A round-trip on Mount Baker Highway is 116 miles, but it’s well worth it. The route follows Highway 542 from Bellingham to Artist Point while climbing 5,100 feet above sea level. You can enjoy views of the Nooksack River Valley, Mount Baker-Snoqualmie National Forest, and the majestic North Cascade Mountain Range.

Due to the higher elevation, the fall foliage of this Northwest area appears a bit earlier than others. Plan to visit in August or September for the most stunning and colorful scenery. While past its prime, late September and early October still have plenty to offer.

A majority of this drive requires traveling through a remote area. No stops for food, gas, or flushing toilets are available after you pass the town of Glacier. However, you can find plenty of places to stop for adventure.

The Glacier Public Service Center, Nooksack Falls, Picture Lake, and Artist Point are some of the best waypoints on the route. With several treks along the way, use the hiking app AllTrails to find one that’s right for you. Picture Lake, Artist Ridge, and Heliotrope Ridge are some of the most highly rated.

#4 Historic Columbia River Highway, Oregon

The Historic Columbia River Highway was built from 1913 to 1922 and claims to be the oldest scenic road in the country. It’s since received the designation of a National Historic Landmark. For experiencing the Northwest fall foliage, it’s hard to beat what Oregon offers.

This drive is an 80-mile ride best done from mid-September to mid-October. It starts in Troutdale and follows the Sandy River. You’ll then pass through Springdale and Corbett before ending at I-84 near Ainsworth State Park.

Be sure to stop at the Portland Women’s Forum State Scenic Overlook. The view of the Columbia River and the Cascade Mountains is one of the highlights of this route. The most popular stop along the way is Multnomah Falls, a 620-foot waterfall. You’ll need a Timed Use Permit during peak season from May through September.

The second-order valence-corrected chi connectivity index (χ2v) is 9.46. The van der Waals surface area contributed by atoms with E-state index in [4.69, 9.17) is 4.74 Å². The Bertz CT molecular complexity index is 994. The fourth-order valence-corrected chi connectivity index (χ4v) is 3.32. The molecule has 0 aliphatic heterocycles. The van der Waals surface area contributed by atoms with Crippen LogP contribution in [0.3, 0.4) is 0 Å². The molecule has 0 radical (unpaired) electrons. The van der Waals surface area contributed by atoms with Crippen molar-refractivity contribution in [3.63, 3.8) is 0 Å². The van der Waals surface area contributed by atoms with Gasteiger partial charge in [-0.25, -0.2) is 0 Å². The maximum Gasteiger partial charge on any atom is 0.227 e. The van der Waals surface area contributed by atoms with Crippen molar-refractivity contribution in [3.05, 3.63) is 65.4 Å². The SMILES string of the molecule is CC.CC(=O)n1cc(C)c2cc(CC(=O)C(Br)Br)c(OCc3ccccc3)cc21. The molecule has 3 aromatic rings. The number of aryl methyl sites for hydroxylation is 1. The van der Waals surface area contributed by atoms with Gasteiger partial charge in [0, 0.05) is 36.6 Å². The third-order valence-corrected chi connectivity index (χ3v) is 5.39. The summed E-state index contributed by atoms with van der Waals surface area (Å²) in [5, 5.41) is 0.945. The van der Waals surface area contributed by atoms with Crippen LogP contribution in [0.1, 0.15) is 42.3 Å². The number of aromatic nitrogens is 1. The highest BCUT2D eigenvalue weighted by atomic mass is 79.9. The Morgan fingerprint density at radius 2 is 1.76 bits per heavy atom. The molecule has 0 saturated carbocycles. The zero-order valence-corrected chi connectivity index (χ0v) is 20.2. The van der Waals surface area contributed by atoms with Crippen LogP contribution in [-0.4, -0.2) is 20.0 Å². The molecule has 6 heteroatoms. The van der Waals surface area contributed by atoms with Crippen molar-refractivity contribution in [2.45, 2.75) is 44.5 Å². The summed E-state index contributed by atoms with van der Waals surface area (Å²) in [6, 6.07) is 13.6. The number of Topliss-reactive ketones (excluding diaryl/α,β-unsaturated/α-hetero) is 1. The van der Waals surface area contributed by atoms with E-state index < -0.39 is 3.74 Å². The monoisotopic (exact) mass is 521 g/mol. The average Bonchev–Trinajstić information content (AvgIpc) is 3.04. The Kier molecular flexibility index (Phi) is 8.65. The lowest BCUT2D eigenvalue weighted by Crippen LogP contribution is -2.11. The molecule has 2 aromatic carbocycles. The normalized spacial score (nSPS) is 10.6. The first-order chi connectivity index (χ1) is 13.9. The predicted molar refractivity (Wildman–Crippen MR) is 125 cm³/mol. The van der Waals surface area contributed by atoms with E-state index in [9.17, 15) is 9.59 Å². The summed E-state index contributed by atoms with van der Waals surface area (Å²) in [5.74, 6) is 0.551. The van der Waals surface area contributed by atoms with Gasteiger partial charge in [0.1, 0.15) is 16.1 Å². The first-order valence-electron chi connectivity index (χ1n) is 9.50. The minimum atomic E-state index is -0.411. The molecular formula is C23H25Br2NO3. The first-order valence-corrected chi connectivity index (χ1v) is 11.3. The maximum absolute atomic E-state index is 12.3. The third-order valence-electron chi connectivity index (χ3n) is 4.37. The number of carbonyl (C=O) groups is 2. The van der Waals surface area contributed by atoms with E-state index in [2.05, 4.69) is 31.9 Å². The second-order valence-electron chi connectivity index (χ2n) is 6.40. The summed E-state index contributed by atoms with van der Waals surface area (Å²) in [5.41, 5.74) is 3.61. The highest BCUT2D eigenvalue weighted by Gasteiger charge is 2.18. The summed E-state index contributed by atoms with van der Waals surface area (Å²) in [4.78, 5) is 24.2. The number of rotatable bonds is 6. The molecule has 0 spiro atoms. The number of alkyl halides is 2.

Or go for a longer drive: What (and Where) Is the National Park to Park Highway?

A tree-lined street in the Northwest with beautiful fall leaves
Northwest streets are lined with gorgeous leaves in the fall

#5 Volcanic Legacy Scenic Byway, Oregon

Fremont-Winema National Forest and Crater Lake National Park are two premier spots to enjoy fall foliage in the Northwest. Luckily, the 140-mile Volcanic Legacy Scenic Byway makes it easy to enjoy both.

This adventure starts on US-97 at Diamond Lake Junction. You’ll then take OR-138 into Fremont-Winema National Forest and hop onto the 33-mile Rim Drive, entering Crater Lake National Park. You don’t need a reservation to enter the park, but it does require an entrance fee. If you have an Interagency Pass, it’ll cover this expense.

Spend time exploring Crater Lake and checking out the visitor’s center. When finished, use the park’s south entrance and head towards Fort Klamath and Klamath Lake. Here is your chance to enjoy Oregon’s largest freshwater lake. The remarkable scenery leaves many guests speechless, and the fall leaves only add to the beauty.

Get out of the car and immerse yourself in the fall foliage: Moon Pacific Northwest Hiking: Best Hikes plus Beer, Bites, and Campgrounds Nearby

Northwest Fall Foliage is Worth the Trip

The Northwest is a remarkable place to experience fall foliage. Numerous scenic drives throughout the region provide some of the best views. Its natural beauty is easy to enjoy, whether you stay in your car or get out to explore on foot. 

Don’t pass up a chance to see these stunning landscapes and remarkable attractions as the seasons change!